If you make a purchase after following a link on our site, we may earn a small commission. Learn more.

AI The Somnium Files

AI: The Somnium Files Review

I thought AI: The Somnium Files had reached peak insanity when Aiba, the robot girl who lived inside my eyeball, passed out from snorting an imaginary pot plant. How wrong I was.

Even outside of the dream-based sections, this investigative adventure/visual novel is as daft as it is compelling, not unlike the Ace Attorney series. Your police-detective protagonist, Date, butts heads with cast of oddball characters including an idol-obsessed teen, a similarly obsessed Yakuza chairman and an antagonistic, superhuman schoolgirl.

Once you step into someone’s subconscious AI, dials things up to eleven and you’re punching toy frogs to get to the truth. The mystery at the heart of AI: The Somnium Files, however, is grimmer than anything Phoenix Wright has had to deal with; having lost his own eye under mysterious circumstances Date, with your assistance, has to track down an eyeball-stealing serial killer.

This entails picking through crime-scenes and other locations, interviewing characters and the aforementioned dream-delving. Having Aiba to hand – er, eye – means you can access all manner of legally-suspect resources. I never got tired of watching people squirm when she pulled up the security footage to prove they were lying about their whereabouts. Aiba also acts as your avatar when you enter a suspect’s dream world (or Somnium), which occurs at specific points in the game. As entertaining as these sections are, it’s disappointing that AI: The Somnium Files never addresses how utterly suspect this practice is. You’re told the ‘evidence’ gleaned is inadmissible in court, but your boss is still happy to sedate people who haven’t been charged and shove them into a mind-scanning machine. Phoenix Wright would have a field day with this legal minefield.

AI: The Somnium Files, which shares a director with the Zero Escape series, is always entertaining but the dream sections really kick it up a notch. Several of the dreamscapes are breathtaking to behold, offering a skewed view of (supposedly) real life events; filtered through the prism of a traumatised mind, an abandoned carousel becomes a nightmarish, lightning-charged blender. Even the more mundane looking mental locations can, when you discover the correct trigger, morph into an otherworldly spectacle. The means by which you proceed is superbly thought out; you’re given six minutes of in-game time which counts down if you move or perform an action, the aim being to open ‘mental locks’.

To this end, there are various items scattered throughout each dreamscape, three quarters of which won’t bring you any closer to the “truth”. AI: The Somnium Files warns you beforehand how much time interacting with an object will take off the timer, but some objectives give you time modifiers which can prove useful in manipulating more critical items.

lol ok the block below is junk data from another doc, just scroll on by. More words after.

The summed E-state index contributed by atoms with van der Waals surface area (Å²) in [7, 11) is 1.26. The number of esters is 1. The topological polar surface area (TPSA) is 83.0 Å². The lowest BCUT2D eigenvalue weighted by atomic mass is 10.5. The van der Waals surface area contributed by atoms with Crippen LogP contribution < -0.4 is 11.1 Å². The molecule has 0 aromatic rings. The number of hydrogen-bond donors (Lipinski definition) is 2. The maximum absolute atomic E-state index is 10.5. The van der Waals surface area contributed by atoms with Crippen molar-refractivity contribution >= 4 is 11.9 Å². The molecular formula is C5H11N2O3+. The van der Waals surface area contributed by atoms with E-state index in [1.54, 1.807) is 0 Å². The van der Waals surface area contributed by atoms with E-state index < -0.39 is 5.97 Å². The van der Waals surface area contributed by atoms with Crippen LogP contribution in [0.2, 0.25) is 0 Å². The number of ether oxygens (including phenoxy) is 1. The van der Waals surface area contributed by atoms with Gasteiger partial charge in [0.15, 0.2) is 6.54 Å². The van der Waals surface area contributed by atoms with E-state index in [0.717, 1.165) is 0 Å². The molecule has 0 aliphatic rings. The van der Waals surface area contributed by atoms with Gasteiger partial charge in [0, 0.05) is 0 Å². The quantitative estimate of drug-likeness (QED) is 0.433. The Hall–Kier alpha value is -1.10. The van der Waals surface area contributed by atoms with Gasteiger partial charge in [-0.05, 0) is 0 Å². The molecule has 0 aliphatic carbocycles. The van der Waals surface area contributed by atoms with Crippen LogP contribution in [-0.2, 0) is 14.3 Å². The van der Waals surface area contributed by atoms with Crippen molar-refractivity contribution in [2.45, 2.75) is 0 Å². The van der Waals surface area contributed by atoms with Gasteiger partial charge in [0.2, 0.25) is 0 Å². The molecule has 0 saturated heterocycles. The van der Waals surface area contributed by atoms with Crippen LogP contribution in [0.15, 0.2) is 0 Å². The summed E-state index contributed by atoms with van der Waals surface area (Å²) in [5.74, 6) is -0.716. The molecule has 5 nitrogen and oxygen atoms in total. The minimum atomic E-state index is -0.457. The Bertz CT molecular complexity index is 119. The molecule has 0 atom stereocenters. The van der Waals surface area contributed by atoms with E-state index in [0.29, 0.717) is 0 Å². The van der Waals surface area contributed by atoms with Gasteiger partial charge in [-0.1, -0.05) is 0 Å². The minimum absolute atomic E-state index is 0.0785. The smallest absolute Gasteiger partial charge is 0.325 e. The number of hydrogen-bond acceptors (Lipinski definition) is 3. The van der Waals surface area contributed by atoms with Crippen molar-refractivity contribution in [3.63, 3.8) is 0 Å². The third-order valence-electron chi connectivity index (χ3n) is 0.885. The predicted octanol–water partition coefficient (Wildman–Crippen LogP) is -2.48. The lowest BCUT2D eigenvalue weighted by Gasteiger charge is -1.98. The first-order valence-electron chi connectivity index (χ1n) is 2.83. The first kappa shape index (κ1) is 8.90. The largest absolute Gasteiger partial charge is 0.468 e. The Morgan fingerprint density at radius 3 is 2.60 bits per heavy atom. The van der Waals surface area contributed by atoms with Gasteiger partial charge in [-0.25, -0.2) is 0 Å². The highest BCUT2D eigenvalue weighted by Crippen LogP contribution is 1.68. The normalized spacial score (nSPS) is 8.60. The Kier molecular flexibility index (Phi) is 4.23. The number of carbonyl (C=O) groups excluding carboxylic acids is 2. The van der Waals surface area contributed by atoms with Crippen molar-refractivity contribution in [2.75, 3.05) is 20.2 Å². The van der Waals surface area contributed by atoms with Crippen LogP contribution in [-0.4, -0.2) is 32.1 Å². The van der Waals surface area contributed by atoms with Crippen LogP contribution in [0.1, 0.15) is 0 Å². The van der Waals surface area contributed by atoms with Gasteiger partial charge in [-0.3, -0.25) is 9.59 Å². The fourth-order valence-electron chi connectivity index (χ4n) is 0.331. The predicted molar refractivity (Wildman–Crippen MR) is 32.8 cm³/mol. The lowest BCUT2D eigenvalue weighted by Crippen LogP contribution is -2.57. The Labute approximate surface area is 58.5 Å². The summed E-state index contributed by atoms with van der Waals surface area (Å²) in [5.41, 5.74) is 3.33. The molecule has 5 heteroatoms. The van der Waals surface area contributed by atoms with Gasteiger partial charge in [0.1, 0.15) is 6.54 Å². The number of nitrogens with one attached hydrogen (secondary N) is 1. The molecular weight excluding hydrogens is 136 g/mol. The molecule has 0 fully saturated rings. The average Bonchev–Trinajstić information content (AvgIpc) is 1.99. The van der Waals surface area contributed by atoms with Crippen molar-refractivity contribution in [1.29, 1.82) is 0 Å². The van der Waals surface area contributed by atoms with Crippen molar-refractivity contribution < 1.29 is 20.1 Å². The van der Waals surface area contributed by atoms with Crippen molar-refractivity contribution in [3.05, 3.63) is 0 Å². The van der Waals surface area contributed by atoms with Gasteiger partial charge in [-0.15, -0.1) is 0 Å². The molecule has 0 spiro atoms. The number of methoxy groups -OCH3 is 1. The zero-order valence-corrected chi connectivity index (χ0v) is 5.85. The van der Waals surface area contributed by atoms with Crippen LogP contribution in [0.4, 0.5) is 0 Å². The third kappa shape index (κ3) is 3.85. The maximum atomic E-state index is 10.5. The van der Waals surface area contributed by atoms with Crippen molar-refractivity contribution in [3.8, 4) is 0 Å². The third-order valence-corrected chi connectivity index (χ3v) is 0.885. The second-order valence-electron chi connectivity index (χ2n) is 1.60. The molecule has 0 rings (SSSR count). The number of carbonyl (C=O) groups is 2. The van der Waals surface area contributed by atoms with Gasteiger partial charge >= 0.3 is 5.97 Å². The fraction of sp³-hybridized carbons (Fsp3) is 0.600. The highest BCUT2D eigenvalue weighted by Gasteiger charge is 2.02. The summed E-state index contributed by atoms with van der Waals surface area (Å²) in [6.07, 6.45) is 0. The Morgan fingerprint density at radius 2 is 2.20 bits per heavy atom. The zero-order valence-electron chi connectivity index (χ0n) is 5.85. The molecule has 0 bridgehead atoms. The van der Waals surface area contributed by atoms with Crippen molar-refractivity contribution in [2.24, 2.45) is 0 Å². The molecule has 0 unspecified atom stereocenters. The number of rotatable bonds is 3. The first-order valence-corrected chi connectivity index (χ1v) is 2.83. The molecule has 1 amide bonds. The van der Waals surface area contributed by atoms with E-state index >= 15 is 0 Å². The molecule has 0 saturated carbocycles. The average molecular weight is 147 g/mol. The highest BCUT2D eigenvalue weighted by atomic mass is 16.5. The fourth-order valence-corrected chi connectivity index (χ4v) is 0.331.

You might, for example, suspect that the paint can on the floor is a red herring, but then you notice that kicking it will halve the time it takes you to perform another action. So you give it a boot and lose 30 seconds, but the modifier you get lets you punch a mannequin at a cost of one minute instead of the usual two. You can replay each dream section as many times as you need, but you’ll end up performing all manner of mental gymnastics as you work out how to complete the necessary actions within the time limit.

The clues you gather as you proceed prevent these sections of AI: The Somnium Files from becoming too dry and give you an inkling of what your suspect has been hiding, even before you get the chance to interrogate them. Murder may be the main course, but AI’s anime-styled characters have all manner of skeletons in their closets. Aided by a superb soundtrack, AI: The Somnium Files seamlessly shifts between comedy and tragedy without (for the most part) making you think you’ve wandered into the wrong game. The characters all have real depth – to the point that you can’t peg any one character as the obvious, moustache-twirling villain. So when the game tries to mislead you, as it often does, you’re thoroughly – and embarrassingly – taken in.

AI: The Somnium Files avoids many of the usual anime tropes and most of the jokes land well, though some of the humour is a little off. For example, there’s a scene where Aiba spots an enemy pointing a gun at Date and, in order to get him to duck, tells him there’s a porn magazine on the floor. He immediately ducks and Aiba later explains she knew that would get him to move faster than just saying duck. His response to this is ask where the porn magazine is. Then he’s back to being a tough detective.

Later on, he makes a joke about how his adopted teenage daughter isn’t his type. Right to her face. Really. In fact, given that Date relies so heavily on Aiba (her alternative vision modes are instrumental in solving cases), I’m not entirely sure why he was given the job.

AI The Somnium Files

Questionable humour aside however, the icing on the murder cake is the way that AI: The Somnium Files has you revisit scenes, following different plot branches to produce a different outcome (sometimes radically different) without needing to start all over again. Date may not be a great detective, but there’s no doubting that AI: The Somnium Files is a great detective game. It blends humour and human horror to deliver an engaging, mind-bending experience that’s a cut above most visual novels.

Now if you’ll excuse me, I’ve got to solve this case before Date sits down and starts singing about boobs.

AI: The Somnium Files is available on PC, PS4 and Nintendo Switch. We reviewed the PS4 version.

Want to support GameSpew? Buy AI: The Somnium Files using our Amazon affiliate link. It won’t cost you anything extra, but we’ll get a small slice of the purchase.

Similar Posts